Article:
2020: The Year it All Changed, Or Just a Blip?

Is the pandemic a blip on the radar? Or will it have long-term lasting effects on the way we live? At a time when we can’t seem to agree on anything, it’s no surprise that we’re divided on predictions of how it will all pan out.

Half of Americans think our lives will change in major ways and half think things will return to normal, according to Pew Research Center. Race, age, political affiliation, income, gender, and where we live changes our belief in whether or not life will be different for us after the pandemic:

Those who have already been affected by Covid are more likely to think the pandemic will change their life for good. For example, of those who have lost a job because of the outbreak, 59% say their lives will remain changed compared to 50% of those who have not.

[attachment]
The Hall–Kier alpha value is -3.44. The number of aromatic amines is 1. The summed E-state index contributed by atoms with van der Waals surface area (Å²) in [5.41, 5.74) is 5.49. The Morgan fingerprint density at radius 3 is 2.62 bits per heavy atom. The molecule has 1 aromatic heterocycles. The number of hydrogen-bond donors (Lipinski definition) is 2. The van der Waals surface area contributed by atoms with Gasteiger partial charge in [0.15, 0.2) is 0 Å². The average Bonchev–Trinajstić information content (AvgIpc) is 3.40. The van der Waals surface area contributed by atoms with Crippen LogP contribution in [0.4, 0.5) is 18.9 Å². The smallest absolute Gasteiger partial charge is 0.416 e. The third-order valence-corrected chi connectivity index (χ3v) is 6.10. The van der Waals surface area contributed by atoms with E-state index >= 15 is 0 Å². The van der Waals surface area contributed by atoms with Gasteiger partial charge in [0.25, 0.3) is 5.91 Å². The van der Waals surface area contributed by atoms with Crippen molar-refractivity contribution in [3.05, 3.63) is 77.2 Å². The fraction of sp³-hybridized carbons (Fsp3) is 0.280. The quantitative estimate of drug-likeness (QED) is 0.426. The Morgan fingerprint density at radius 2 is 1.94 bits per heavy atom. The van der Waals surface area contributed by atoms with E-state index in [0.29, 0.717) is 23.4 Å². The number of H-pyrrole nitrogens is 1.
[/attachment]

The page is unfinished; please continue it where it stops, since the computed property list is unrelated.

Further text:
For those who know someone who has had or died due to Covid, 57% say life after the pandemic will be different, compared to 48% of those who don’t know anyone. And those who live in counties with a higher number of deaths from coronavirus, are more likely to believe life after the virus will be different.

The survey didn’t ask respondents to get into how they thought the world would change. That is up to everybody else. Everyone from the AARP to the International Monetary Fund are attempting to predict what happens next. But time will only tell.

What do you think? Will things change for good? Only for some people? In what ways?

Originally published at https://catherinelanser.com on October 8, 2020.

Narrative nonfiction and memoir. Querying my memoir about my family, told through the lens of brain tumor and father’s stroke. www.catherinelanser.com

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